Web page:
How Does Exercise Benefit Cognition?

Posted on August 13, 2016

We are not entirely sure how, but evidence points to several explanations. First, to maintain normal cognitive function, the brain requires a constant supply of oxygen and other chemicals, delivered via its abundant blood vessels.

Physical exercise—and even just simple activities such as washing dishes or vacuuming—helps to circulate nutrient-rich blood efficiently throughout the body and keeps the blood vessels healthy. Exercise increases the creation of mitochondria—the cellular structures that generate and maintain our energy—both in our muscles and in our brain, which may explain the mental edge we often experience after a workout. Studies also show that getting the heart rate up enhances neurogenesis—the ability to grow new brain cells—in adults.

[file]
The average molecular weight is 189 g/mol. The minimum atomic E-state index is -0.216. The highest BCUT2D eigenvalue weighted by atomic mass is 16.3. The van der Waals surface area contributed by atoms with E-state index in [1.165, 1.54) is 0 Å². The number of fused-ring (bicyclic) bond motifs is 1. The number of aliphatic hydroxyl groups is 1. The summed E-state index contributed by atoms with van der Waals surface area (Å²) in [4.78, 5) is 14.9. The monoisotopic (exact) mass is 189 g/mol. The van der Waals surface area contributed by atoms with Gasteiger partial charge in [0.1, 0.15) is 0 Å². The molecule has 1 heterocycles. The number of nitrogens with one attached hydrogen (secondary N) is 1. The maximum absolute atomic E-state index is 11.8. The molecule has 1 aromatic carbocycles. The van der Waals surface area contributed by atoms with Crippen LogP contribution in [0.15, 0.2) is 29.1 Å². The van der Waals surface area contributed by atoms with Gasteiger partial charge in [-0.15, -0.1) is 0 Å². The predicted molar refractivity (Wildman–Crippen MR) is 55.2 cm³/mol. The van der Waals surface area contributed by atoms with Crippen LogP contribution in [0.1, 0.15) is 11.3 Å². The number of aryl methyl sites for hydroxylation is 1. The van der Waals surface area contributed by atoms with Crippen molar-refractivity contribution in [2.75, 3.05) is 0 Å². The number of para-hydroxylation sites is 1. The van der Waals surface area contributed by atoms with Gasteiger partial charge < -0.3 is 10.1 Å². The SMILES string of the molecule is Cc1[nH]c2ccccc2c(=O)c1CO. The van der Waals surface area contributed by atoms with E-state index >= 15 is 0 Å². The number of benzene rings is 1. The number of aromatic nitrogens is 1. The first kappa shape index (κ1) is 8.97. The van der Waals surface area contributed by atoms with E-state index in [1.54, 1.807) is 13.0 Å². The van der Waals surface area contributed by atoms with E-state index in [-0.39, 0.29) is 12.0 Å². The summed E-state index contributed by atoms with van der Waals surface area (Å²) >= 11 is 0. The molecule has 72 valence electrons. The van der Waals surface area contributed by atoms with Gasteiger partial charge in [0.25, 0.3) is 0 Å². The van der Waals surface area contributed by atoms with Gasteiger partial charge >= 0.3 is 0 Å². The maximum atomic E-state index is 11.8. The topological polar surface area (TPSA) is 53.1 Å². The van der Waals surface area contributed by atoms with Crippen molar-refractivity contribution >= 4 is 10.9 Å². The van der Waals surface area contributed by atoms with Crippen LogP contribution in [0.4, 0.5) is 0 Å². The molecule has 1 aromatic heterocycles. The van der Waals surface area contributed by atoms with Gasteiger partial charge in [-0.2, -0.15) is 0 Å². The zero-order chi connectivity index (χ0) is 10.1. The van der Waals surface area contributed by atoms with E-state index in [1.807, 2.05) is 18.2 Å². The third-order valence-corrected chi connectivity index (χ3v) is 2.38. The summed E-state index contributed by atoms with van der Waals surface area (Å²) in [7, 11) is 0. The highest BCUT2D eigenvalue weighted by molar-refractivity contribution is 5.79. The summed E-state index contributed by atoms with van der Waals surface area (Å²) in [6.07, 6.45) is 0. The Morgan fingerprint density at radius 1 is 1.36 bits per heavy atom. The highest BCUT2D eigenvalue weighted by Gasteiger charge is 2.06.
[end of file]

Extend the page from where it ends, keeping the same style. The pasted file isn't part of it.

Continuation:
Regardless of the mechanism, mounting evidence is revealing a robust relation between physical fitness and cognitive function. In our 2014 study, published in Neurology, we found that physical activity has an extensive, long-lasting influence on cognitive performance.

To read the full article, click the link below.


Source material from Scientific American


Mental Health News